Eddyline's balanced designs result in a good seaworthy boat that works well on flatwater but I find my NH175 really comes alive in wind and waves when seakayaking. I think that is the advantage you will find with the NHs softer chines vs. the Isle's harder ones. The Isle may feel better on flatwater because of its primary, but if you are in any way worried about feeling stable in the NH175, fret not. Plus, it edges really well with smoothness through an almost infinite range. In fact, I would go so far as to say that it is an ideal boat to learn proper edging technique. Having come from WW paddling, I do like to edge my boats hard.

The Isle sounds like a good boat and I want to try one just for the differences. A good deal on a used one is tempting. But there is no way I would give up my NH175. I've been too many places, too many miles, and too many pleasant days asea in it. I'd readily buy another one if there was a good local deal on a used one.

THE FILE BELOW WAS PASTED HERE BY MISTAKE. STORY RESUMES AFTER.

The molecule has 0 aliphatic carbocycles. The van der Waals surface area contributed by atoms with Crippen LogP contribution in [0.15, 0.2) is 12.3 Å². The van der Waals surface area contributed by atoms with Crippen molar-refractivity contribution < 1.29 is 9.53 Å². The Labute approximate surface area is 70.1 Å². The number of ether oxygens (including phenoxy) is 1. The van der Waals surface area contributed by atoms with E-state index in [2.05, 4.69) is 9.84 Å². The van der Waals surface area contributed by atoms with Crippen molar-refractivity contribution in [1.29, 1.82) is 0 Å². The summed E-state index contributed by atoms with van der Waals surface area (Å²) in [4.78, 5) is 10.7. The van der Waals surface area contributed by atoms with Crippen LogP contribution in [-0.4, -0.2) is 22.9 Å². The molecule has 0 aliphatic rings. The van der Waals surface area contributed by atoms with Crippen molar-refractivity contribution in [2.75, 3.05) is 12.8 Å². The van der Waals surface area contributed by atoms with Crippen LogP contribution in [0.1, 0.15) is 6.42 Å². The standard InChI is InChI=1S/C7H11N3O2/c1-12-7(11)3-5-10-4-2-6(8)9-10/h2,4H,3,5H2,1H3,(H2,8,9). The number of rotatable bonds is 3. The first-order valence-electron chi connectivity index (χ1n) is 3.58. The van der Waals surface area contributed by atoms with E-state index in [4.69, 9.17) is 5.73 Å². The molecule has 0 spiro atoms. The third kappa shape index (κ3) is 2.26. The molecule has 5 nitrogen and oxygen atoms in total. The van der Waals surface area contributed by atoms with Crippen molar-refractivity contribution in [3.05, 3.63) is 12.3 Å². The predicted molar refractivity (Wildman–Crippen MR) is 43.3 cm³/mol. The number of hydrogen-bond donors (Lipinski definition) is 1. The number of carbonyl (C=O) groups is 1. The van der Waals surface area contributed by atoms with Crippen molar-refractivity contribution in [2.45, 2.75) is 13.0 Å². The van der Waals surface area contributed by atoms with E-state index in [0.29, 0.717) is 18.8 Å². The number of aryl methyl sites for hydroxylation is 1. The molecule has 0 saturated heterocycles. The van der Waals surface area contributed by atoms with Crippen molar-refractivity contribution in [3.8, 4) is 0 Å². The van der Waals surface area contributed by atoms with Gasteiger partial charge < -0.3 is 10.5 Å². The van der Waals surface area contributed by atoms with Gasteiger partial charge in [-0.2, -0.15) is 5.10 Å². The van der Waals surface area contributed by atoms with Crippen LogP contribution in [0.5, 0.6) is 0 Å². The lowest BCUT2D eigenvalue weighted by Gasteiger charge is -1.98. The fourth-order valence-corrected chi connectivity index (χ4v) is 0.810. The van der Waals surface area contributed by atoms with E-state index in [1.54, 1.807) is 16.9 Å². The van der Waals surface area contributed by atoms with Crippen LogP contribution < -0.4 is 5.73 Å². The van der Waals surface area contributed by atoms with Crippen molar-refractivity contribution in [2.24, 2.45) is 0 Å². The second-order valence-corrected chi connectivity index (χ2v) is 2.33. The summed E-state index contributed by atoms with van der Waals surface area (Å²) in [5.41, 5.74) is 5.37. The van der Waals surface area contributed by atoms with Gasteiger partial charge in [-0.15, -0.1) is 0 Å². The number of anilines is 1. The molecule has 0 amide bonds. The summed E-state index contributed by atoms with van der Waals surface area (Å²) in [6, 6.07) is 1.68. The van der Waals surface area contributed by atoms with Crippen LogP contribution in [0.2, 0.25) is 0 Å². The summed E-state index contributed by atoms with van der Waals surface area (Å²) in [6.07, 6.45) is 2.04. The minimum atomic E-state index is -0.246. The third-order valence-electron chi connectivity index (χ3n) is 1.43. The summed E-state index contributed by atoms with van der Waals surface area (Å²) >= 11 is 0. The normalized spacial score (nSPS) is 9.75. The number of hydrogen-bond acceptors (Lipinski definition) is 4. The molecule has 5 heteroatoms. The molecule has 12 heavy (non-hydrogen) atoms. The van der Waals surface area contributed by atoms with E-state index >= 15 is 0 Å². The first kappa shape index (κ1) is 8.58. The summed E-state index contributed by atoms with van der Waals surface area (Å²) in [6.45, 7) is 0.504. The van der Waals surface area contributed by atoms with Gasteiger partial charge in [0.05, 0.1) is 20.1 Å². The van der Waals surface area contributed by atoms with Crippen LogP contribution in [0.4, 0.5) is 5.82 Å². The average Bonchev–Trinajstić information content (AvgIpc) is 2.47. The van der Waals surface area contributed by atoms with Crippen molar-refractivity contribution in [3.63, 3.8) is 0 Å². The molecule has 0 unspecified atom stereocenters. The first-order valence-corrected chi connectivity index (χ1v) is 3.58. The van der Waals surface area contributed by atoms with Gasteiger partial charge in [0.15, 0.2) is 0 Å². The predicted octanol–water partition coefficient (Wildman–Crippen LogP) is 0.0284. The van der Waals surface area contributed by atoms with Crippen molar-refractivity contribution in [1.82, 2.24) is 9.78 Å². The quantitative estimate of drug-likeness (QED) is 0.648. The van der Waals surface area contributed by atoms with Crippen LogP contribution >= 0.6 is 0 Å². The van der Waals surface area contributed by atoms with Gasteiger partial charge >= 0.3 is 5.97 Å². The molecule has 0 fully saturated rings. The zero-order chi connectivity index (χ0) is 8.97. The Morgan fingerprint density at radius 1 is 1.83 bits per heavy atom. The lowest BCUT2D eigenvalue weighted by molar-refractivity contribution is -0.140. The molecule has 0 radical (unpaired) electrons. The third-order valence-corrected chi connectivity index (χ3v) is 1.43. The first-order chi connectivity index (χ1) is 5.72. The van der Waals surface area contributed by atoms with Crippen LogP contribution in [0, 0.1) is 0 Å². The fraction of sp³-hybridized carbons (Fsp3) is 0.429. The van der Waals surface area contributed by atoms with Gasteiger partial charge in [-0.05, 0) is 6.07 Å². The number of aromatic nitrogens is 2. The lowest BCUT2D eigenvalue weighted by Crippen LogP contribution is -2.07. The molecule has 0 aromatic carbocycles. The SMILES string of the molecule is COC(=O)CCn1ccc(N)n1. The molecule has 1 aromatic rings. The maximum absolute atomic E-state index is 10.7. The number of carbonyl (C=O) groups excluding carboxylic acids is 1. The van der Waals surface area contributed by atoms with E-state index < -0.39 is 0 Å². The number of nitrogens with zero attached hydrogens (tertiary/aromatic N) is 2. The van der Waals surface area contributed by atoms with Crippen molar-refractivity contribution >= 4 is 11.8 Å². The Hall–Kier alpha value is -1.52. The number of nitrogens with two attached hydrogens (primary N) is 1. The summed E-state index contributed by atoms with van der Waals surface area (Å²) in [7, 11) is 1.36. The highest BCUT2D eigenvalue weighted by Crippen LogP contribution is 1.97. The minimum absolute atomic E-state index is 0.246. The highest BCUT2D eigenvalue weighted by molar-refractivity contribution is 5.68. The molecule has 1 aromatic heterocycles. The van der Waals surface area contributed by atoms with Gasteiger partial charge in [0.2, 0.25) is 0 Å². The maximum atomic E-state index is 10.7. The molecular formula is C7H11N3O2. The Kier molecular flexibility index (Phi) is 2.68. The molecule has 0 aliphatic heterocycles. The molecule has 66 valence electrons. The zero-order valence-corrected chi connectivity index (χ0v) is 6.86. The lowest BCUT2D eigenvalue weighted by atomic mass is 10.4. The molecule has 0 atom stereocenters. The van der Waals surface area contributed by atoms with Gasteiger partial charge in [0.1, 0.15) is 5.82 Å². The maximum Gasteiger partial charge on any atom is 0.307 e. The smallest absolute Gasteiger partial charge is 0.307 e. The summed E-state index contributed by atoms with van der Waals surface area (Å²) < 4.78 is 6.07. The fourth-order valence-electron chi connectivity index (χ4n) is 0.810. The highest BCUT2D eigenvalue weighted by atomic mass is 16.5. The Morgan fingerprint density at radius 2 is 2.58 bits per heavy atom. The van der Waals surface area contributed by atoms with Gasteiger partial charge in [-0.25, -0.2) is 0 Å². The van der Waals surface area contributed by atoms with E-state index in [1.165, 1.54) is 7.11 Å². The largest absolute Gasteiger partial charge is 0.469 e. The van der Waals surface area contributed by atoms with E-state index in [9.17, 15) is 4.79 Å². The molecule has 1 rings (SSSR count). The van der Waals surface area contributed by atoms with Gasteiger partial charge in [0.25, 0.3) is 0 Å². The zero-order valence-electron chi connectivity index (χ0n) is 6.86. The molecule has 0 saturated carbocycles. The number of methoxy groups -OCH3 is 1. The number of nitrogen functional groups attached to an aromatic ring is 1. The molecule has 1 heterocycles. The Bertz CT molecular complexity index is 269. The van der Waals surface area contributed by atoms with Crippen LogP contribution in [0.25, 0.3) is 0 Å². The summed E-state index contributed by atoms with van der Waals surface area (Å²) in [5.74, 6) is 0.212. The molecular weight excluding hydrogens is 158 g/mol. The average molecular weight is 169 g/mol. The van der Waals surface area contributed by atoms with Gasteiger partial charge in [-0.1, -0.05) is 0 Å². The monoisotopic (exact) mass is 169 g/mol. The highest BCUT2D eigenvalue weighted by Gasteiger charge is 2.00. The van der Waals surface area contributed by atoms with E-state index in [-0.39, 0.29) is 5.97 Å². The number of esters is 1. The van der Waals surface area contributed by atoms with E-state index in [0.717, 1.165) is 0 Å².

Re: toughness of Eddylines carbonlite the review of the Falcon 18 in the reviews section here, the one that had a tree limb fall on it. I also accidentally torpedo launched mine off the roof onto tarmac one time when loading it. Besides a few scratches that polished out, and near cardiac arrest for me, it came through fine. I wouldn't want to try that with a composite boat.

White over white is a lovely color.

re ABS boats
I like to rock garden, and I feel more vulnerable around rocks in an ABS boat. More nervous than I would be in my polyethylene Sirocco. But just as vulnerable as I would be in a fiberglass boat. And I’ve been stranded high and dry on a rock in my Eddyline with no ill effect. It’s just, with large flat areas, with ABS or fiberglass I fear you could punch a hole. But you have to be looking for trouble. And they’re both repairable. And it’s never happened to me yet (a damaged boat).